After the surgery, his top tenor range was gone, but after a couple of weeks he decided he liked his new rich sounding lower tenor and baritone range, which he still has today.
The other band members take care of the once famous Elton “high range” and together, as I mentioned before, the joint vocal harmonies came across magnificently.
In the same way that Andy Williams saved “Moon River” for his second encore, in his later years of performing, Elton teased us all by leaving “Your Song” and “Goodbye Yellow Brick Road” for his finale, which was preceded by the band all joining him at the front of the stage, taking their well deserved bows to a standing ovation and thunderous applause and cheers from the 20,000 or so audience.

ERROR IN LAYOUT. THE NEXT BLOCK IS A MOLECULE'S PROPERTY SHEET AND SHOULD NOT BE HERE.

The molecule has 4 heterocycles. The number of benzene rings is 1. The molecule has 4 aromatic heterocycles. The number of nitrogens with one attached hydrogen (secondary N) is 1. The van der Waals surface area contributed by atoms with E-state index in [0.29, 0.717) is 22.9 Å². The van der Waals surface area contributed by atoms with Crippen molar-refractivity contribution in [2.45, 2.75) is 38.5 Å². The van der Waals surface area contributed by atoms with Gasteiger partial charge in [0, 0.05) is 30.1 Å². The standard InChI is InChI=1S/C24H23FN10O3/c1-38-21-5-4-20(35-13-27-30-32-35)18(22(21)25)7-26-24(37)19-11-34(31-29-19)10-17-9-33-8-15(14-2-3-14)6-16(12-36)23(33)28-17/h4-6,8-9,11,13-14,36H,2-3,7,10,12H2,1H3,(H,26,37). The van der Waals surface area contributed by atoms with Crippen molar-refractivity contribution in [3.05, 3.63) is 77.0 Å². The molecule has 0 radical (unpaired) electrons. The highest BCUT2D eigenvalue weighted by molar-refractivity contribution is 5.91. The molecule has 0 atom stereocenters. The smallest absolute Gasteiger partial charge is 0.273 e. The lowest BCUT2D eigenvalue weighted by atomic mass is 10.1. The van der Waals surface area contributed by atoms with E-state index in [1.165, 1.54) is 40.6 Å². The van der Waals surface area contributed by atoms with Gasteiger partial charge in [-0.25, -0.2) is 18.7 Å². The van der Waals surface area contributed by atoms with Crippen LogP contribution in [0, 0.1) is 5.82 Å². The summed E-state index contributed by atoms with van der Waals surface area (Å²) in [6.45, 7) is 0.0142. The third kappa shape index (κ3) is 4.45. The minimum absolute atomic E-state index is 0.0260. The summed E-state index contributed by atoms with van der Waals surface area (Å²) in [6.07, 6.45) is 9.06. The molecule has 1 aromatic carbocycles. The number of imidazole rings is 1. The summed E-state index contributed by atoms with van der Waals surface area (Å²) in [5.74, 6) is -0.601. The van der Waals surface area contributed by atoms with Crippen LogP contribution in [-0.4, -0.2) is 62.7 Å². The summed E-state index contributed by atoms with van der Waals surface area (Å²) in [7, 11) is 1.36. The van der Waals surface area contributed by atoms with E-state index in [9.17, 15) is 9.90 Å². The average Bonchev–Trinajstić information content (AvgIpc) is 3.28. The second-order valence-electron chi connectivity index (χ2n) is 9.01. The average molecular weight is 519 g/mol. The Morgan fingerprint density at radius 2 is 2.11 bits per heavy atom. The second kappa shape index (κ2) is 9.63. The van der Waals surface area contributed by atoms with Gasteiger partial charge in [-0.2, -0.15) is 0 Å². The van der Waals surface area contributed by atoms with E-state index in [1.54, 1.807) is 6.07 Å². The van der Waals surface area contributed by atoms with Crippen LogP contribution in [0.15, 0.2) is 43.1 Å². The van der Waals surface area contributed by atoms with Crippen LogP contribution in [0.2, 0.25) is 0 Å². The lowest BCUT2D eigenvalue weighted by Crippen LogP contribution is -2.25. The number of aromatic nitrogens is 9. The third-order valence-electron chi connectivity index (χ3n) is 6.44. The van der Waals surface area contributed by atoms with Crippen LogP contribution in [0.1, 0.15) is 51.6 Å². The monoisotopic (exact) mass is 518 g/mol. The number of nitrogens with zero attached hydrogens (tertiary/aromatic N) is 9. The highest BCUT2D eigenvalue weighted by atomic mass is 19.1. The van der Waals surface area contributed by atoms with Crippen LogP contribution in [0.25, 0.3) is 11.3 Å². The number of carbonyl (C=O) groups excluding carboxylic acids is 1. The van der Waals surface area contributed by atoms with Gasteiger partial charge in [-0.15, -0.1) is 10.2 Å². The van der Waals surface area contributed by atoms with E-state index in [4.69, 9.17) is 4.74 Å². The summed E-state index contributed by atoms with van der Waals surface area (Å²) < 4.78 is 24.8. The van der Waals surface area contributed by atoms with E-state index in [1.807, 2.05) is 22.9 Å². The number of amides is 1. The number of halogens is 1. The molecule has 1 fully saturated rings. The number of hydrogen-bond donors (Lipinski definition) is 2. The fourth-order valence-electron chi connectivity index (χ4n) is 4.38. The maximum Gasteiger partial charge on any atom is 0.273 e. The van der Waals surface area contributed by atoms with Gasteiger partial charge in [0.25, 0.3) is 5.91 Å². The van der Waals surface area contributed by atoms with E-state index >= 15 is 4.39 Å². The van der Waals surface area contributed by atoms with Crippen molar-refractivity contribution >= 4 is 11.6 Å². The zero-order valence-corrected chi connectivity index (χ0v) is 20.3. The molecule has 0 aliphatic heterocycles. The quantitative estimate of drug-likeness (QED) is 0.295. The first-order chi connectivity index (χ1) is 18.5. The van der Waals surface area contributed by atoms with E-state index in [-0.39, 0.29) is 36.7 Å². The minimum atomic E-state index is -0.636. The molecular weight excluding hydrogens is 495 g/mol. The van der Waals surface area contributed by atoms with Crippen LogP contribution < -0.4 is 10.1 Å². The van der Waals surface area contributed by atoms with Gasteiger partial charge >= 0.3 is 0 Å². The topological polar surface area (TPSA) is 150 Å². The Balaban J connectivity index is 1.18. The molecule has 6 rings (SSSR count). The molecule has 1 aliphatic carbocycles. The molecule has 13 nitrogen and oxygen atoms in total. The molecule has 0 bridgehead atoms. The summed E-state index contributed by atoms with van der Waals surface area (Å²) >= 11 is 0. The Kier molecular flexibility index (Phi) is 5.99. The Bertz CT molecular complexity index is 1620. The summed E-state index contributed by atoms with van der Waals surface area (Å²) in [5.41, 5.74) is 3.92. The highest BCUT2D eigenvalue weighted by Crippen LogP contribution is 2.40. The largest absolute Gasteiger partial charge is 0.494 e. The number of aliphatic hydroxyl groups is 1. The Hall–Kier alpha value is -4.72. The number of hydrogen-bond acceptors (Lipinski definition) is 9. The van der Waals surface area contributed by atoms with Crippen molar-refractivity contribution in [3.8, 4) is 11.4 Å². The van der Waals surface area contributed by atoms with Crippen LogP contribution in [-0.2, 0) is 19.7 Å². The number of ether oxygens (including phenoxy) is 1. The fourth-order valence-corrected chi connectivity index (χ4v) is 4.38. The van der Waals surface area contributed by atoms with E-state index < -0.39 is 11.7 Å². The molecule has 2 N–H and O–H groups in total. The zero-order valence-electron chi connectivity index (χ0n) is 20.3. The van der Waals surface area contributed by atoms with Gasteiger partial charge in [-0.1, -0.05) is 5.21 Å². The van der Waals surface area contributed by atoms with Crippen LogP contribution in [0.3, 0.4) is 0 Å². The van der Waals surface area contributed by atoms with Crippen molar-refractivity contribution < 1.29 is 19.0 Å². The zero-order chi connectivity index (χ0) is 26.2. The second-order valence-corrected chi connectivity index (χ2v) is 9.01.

Then they departed. There was this uncomfortable gap with no-one on stage for a few minutes. Are they coming back? Do we get an encore?
Oh yes - Elton returned having changed into a lime green suit, with the band, and presented their finale.
In all, he and the band were on stage performing for just under three hours. That’s quite a show!
At 72, Elton John is just half way through this “final world tour”. The concert at Coffs Harbour was his 173rd of the tour, over the last 18 months. He has about the same number to go. The man has incredible stamina and energy.
I said to my friend towards the end of the show, “Alex, I’m twelve years younger than Elton. There’s no way I have the stamina to do what he just did.” Alex replied, “Magoo, if you were getting paid a million dollars a show, I think you’d suddenly find the stamina and energy.” Hmmm - maybe.
Elton concluded by thanking Australia from the bottom of his heart for being there with him and supporting him over the last 52 years. Australia, he said, is the country he has toured more than any other in the world. He loves our country and he loves us. And I believe he really meant it.